It’s a very interesting memoir in that a lot of it coincides with those of John Barrowman and Dawn French (no, really!) in terms of familial relations. It’s subtitled “An East End Childhood,” and is a sophisticated and unsentimental look at a clan of poverty-stricken Londoners, many with wicked tendencies (Dawn French’s grandmother is almost the double of Roberta Taylor’s). In some ways it reminds me of Sister Carrie. Like John Barrowman’s book, it takes a non-chonological approach to telling a story, though it’s less the story of Roberta Taylor, actress and however else she may describe herself, it’s almost fictionalized family history. That’s my favorite kind. I loved how Taylor made me see parallels in my own family; I, too, was raised mostly by women. I can’t claim we have the same skeletons in our cupboards, drama, petty larceny, and cruelty (as far as I know!!), but when you can follow your family back to the early 20th century, as I can with my grandparents, you begin to see parallels.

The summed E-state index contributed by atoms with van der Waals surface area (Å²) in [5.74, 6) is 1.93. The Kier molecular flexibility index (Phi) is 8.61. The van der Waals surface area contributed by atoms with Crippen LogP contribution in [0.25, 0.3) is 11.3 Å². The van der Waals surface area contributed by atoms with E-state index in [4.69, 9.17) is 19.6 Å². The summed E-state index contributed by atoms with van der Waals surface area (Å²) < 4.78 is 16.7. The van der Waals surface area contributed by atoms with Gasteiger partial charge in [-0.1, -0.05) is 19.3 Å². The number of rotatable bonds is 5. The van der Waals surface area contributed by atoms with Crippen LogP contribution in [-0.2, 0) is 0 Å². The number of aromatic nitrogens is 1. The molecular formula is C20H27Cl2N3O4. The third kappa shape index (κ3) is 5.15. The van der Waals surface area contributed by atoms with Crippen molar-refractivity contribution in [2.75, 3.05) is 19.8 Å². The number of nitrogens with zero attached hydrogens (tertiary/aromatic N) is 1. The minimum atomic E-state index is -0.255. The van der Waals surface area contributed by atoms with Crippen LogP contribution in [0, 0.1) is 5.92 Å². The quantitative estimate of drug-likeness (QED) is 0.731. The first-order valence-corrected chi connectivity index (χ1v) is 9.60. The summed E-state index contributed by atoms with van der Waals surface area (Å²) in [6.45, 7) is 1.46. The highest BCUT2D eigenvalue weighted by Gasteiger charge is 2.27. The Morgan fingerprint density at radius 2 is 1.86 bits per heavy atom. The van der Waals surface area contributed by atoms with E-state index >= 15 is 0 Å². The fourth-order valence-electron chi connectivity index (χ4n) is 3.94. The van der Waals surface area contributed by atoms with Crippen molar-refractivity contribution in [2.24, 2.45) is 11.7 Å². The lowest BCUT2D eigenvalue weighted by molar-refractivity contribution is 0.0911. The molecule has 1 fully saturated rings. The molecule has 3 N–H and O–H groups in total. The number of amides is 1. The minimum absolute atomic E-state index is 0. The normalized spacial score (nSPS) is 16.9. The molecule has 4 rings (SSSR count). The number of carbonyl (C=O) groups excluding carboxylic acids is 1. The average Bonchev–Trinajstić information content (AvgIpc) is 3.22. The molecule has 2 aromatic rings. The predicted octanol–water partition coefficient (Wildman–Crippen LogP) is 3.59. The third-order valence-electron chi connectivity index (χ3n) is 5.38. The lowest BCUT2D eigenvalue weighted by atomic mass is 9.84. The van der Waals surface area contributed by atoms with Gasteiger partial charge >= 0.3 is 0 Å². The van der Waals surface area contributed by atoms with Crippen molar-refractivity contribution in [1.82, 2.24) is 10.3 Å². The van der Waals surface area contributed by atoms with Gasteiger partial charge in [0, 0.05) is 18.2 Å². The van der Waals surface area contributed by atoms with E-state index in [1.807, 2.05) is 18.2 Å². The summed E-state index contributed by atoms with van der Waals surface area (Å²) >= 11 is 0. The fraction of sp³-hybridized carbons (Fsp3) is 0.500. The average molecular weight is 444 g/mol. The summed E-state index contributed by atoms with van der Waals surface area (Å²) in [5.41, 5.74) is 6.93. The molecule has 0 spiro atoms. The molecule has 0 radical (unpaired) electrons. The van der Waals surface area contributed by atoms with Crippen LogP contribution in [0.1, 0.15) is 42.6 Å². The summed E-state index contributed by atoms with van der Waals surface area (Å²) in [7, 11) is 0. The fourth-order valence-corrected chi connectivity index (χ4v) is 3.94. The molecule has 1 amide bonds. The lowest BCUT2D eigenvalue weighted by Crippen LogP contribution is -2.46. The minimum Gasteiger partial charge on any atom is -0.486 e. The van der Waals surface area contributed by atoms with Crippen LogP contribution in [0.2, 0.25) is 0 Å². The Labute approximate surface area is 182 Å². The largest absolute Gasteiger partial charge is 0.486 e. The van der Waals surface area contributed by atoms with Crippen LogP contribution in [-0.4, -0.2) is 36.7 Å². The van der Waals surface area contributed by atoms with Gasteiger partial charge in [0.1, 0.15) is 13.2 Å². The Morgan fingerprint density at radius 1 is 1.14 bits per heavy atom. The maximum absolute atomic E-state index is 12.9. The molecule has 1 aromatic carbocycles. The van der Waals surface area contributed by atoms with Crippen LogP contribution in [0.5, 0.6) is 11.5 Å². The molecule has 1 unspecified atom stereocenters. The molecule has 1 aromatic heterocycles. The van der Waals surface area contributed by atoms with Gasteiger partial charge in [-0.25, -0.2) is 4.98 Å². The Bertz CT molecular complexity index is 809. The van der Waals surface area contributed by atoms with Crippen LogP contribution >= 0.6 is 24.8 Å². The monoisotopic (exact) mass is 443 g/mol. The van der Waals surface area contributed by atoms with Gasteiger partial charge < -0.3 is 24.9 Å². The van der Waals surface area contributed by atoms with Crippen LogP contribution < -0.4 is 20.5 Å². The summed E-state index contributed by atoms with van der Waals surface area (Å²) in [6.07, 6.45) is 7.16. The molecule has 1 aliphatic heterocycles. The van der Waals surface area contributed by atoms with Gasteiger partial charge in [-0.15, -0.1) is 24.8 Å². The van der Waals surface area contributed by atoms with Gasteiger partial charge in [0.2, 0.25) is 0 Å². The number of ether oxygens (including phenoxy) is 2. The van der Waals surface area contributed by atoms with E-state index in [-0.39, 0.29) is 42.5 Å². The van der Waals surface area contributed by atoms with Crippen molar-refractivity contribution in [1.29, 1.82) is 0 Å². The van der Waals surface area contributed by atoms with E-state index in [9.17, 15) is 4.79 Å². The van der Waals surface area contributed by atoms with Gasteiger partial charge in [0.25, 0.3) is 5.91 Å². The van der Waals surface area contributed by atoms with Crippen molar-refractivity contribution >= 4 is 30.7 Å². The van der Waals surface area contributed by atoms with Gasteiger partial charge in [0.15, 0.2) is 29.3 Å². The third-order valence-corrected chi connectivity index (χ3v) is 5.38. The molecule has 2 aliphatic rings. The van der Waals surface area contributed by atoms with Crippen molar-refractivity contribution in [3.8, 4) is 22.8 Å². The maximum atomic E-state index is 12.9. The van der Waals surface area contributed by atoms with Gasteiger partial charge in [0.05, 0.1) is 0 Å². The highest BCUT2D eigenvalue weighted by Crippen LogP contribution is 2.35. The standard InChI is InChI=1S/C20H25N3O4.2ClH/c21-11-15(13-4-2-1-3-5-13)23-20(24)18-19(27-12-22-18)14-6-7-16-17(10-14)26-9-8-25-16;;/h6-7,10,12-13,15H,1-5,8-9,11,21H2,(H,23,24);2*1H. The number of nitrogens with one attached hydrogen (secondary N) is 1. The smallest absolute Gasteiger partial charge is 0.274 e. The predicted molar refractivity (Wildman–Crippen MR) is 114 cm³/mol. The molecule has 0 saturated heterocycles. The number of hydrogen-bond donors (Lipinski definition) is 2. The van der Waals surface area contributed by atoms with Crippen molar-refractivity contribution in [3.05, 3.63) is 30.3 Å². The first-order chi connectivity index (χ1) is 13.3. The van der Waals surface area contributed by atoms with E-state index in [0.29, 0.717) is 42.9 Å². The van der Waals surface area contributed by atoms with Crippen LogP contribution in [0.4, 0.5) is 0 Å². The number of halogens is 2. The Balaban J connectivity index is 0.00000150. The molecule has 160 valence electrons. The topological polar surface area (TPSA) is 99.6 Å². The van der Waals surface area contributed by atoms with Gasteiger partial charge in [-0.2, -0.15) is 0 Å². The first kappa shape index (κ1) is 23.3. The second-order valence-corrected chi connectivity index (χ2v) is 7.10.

What I really liked about the book was the structure and Taylor’s ability to go into any “character” (her relatives become characters) and tell their story, not from their POV (she’s still granddaughter Rob), but in a way that makes them sympathetic even if they are, like her grandmother, rather vicious. The book begins with Boxing Day 1956, a narrative that continues throughout, and forms rather an effective homing beacon that the reader knows will always find him or her. Taylor uses this as the jumping off point to take us from the youth of her grandmother Mary, from a truly “low” class of East Enders, who marries Bob, a sailor who when he finally returns from duty, keeps making her pop out kids. Then he turns to drinking and domestic violence. With this in mind you can empathize with Mary’s sourness in later life and her ill-fated love of fine linen.